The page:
Response to Federal Carbon Pricing: Equalization Reform
- Report by former Alberta Finance Minister Ted Morton identifies two strategies that Alberta (or other provinces) could use to challenge the equalization formula
The Manning Centre released a report today that outlines two new strategies that Alberta, and other equalization-contributing provinces, could pursue to challenge the federal government’s equalization formula and respond to federal carbon pricing encroachment by the federal government.
The equalization program, which transfers funds from “have” provinces to “have not” provinces, is currently set for renewal and renegotiation in 2019. In Response to Federal Carbon Pricing: Equalization Reform, Dr. Ted Morton, a former Alberta Finance Minister and current Senior Fellow at the Manning Centre, puts forward the following two strategies:
1) Provincial Constitutional Referendum: Alberta (and other provinces) could hold a provincial referendum asking citizens if they want the equalization program removed from the constitution. Morton notes that in the Supreme Court’s 1998 Quebec Secession Reference case, the Court clearly stated that if the referendum results showed “a clear majority … on clear question,” the federal government has “a constitutional duty to negotiate” the issue.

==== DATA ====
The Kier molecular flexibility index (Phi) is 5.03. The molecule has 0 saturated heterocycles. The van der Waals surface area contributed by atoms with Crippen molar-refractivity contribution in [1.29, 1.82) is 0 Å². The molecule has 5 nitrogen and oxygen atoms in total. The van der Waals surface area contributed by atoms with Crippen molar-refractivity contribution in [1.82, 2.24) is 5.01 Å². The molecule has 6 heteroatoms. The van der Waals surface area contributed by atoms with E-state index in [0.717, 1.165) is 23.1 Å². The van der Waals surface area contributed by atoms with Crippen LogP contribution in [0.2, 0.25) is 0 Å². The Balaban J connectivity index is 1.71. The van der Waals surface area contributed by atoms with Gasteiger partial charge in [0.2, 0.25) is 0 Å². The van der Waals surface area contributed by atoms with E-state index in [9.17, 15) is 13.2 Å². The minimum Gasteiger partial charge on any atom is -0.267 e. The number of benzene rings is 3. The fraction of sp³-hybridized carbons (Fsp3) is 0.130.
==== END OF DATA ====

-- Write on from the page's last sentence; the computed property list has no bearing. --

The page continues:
2) Constitutional Reference Case: A provincial government could seek a judicial opinion on the constitutional validity of the inclusion of mineral royalties in the current equalization formula. In its origins and in earlier versions, the federal equalization formula was based on the respective ‘fiscal capacity’ of each of the ten provinces. Fiscal capacity was understood as tax capacity and did not include provincial Crown royalties.
“If Ottawa is going to flex its muscles and force a carbon tax on Alberta, then Alberta needs to stand up for itself,” said Ted Morton, author of Response to Federal Carbon Pricing: Equalization Reform. “One way to do that is to play hardball and force Ottawa to change the equalization formula. This would allow Alberta to keep more money in our province instead of sending it to Ottawa.”
To download the report - click here